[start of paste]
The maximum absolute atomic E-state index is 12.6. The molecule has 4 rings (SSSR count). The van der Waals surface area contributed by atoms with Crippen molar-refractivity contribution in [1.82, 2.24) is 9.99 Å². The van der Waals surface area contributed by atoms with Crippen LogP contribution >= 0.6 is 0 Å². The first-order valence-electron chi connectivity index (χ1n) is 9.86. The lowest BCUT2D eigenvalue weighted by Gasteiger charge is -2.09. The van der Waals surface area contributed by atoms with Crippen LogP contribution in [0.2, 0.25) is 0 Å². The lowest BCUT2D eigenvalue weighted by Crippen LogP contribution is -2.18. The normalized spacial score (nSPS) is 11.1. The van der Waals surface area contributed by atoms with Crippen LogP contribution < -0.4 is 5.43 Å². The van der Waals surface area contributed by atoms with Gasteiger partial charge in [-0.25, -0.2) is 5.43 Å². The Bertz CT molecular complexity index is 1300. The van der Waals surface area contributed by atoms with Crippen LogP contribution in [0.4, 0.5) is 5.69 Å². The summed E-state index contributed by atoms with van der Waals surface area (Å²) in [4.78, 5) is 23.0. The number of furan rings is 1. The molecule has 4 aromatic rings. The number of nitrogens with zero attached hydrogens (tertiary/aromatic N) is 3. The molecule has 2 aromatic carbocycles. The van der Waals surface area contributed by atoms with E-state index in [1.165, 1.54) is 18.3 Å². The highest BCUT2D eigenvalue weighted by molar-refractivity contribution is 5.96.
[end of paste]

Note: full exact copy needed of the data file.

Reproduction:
The maximum absolute atomic E-state index is 12.6. The molecule has 4 rings (SSSR count). The van der Waals surface area contributed by atoms with Crippen molar-refractivity contribution in [1.82, 2.24) is 9.99 Å². The van der Waals surface area contributed by atoms with Crippen LogP contribution >= 0.6 is 0 Å². The first-order valence-electron chi connectivity index (χ1n) is 9.86. The lowest BCUT2D eigenvalue weighted by Gasteiger charge is -2.09. The van der Waals surface area contributed by atoms with Crippen LogP contribution in [0.2, 0.25) is 0 Å². The lowest BCUT2D eigenvalue weighted by Crippen LogP contribution is -2.18. The normalized spacial score (nSPS) is 11.1. The van der Waals surface area contributed by atoms with Crippen LogP contribution < -0.4 is 5.43 Å². The van der Waals surface area contributed by atoms with Gasteiger partial charge in [-0.25, -0.2) is 5.43 Å². The Bertz CT molecular complexity index is 1300. The van der Waals surface area contributed by atoms with Crippen LogP contribution in [0.4, 0.5) is 5.69 Å². The summed E-state index contributed by atoms with van der Waals surface area (Å²) in [4.78, 5) is 23.0. The number of furan rings is 1. The molecule has 4 aromatic rings. The number of nitrogens with zero attached hydrogens (tertiary/aromatic N) is 3. The molecule has 2 aromatic carbocycles. The van der Waals surface area contributed by atoms with E-state index in [1.165, 1.54) is 18.3 Å². The highest BCUT2D eigenvalue weighted by molar-refractivity contribution is 5.96.